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Rayman Raving Rabbids Review

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Developer: Ubisoft Montpellier Publisher: Ubisoft
Release Date: November 19, 2006 Also On: None

Look up the word “frivolous” and you’ll see that one of its definitions is “a lack of seriousness.” I don’t think there’s another word that better describes Michael Ansel and Ubisoft Montpellier’s Rayman Raving Rabbids. Raving Rabbids is the most ridiculous and hilarious game I’ve ever played in my life. Essentially a collection of 70 mini-games, Rayman Raving Rabbids isn’t a platformer of the Rayman norm, but it’s still worth checking out for all of its own reasons.

Rayman Raving Rabbids begins with a quick introduction to Rayman’s situation; he’s on a picnic with some Globox buddies and suddenly a pack of Rabbids appear and abduct Rayman and his friends. Rayman is then thrust into an arena and forced every day to entertain the Rabbids by taking part in mini-games. Every day Rayman is awarded a plunger for his efforts, and eventually he figures out that these plungers will help him escape his imprisonment and the Rabbids.

The storyline is hilarious in this game, but everything is. The Rabbids are a ridiculous bunch; they’re not the least bit intelligent and their sole purpose seems to be running around like lemmings, causing problems for themselves and beating the crap out of each other with clubs and frying pans. Most of the minis have you going against them in some way; and though some of the minis are similar, they’re all a lot of fun for the most part.

I’ll go into detail about a few of the repeating minis, but I won’t ruin some of the surprises for you. That would take away a lot from the entertainment value found here. My favorites seemed to be the deeper minis, minis that I could honestly enjoy if they were transformed into fully-featured games. The first one is the on-rails shooter. In each of these minis, which usually last a few minutes each, you’re armed with a plunger-shooting gun (brings back memories of the awful South Park video game). You shoot Rabbids with this gun, and some of them are tricky; you’ll even run into Rabbids wearing Sam Fisher’s fancy headgear.

Another great one is the three-lap warthog race. You’ll hold on for dear life as you race around different levels on the back of a warthog, and you can whip the warthog to pick up speed and get ahead of the pack. Despite the lack of power-ups, the races are a lot of fun. My favorite mini, and possibly the most common, is the rhythm-based disco mini. You’ll stand in the middle of a stage while Rabbids swarm from the left and the right, and as they line up in rhythm on a circular spot on the ground, you flick the nunchuck or Wii remote to hit the beat. I can really only name a few minis I didn’t enjoy, and surprisingly enough one of them was the cow-toss mini. All of the rest of them are fun to play and the Wii remote and nunchuck control them smoothly.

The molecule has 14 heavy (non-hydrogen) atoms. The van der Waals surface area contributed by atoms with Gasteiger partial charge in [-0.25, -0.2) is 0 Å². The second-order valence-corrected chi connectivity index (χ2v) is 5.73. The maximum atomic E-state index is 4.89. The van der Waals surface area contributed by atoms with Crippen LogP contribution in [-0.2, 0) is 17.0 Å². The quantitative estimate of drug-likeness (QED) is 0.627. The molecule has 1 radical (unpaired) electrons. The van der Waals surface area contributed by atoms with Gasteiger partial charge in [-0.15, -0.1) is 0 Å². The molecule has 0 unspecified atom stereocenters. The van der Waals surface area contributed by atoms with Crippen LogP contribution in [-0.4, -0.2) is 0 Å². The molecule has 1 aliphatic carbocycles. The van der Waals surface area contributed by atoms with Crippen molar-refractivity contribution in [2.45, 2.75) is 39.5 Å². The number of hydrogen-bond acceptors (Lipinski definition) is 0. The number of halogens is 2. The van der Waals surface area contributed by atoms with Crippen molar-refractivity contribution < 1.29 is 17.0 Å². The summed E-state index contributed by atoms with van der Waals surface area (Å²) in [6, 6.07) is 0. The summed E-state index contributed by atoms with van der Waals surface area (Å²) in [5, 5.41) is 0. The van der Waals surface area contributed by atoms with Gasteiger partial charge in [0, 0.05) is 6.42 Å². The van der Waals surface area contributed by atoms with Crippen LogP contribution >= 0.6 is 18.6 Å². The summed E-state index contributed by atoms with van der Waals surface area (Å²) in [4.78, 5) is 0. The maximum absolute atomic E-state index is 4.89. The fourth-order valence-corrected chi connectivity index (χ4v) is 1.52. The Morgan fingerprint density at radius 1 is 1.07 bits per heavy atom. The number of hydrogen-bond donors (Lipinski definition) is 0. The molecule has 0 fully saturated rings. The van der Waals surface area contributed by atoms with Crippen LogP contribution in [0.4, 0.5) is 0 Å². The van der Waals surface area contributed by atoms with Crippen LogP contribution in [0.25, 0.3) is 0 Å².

Rayman Raving Rabbids is as creative with its visuals as it is with its gameplay. It’s got the funniest and most absurd art direction I’ve ever seen in a game. The Rabbids are a disgusting bunch of creatures, with mouths so vile that pigs would seem cleaner. The interesting Rayman world isn’t opened up as much as I’d have liked it to be, leaving you with only your cell and the arena to explore, but that’s an argument that pertains more to the game being a collection of minis rather than a platformer. The sound effects are well-delivered, and the music is a treat–I especially enjoyed hearing some of the songs in the rhythm games, like “Pump It,” and “La Bamba.”

Rayman Raving Rabbids is a mixed bag in terms of replay value. While the 70 minis are fun to play, and can be enjoyed multiple times, I would have liked to see Ubisoft create some sort of incentive to play them over and over and over until they’re perfected. Bronze, silver, and gold medals are a great example of something that could have been put in place to secure a few more hours of replay. Still, multiplayer and some of the better minis will keep you playing long after you’ve completed the game.

A word of caution before playing this game; Rayman Raving Rabbids will wear and tear on your arm muscles much like a prolonged Dance Dance Revolution session will give you the sweaty cardiovascular workout of a lifetime. I highly advise that gamers playing this game on the Nintendo Wii use the Wii remote’s wrist strap, and secure it tightly. Also, the overlooked warning of taking a break during gaming sessions is something I highly recommend against. I played this game for several hours straight and paid dearly in the form of sore arms and wrists for hours. I don’t care if you’re the most muscular hunk out there, you’re going to be in pain if you can’t put this game down for a few minutes.

Rayman Raving Rabbids, out of all of the Nintendo Wii launch titles, is the funniest and most obscure. Though the thrills won’t last forever, the laughs will. Every time one of those Rabbids lets out a scream, I still laugh. I’d love to see Ubisoft flesh out these little guys, and I’d be completely happy with a full-featured shooter, warthog racer, or rhythm-based game starring them. Rayman Raving Rabbids should have a spot in your Wii collection with Legend of Zelda and some of the other great Wii launch titles.

Graphics: 8
Sound: 8
Gameplay: 9
Creativity: 10
Replay Value/Game Length: 7
Final: 8.6
Written by Cliff Review Guide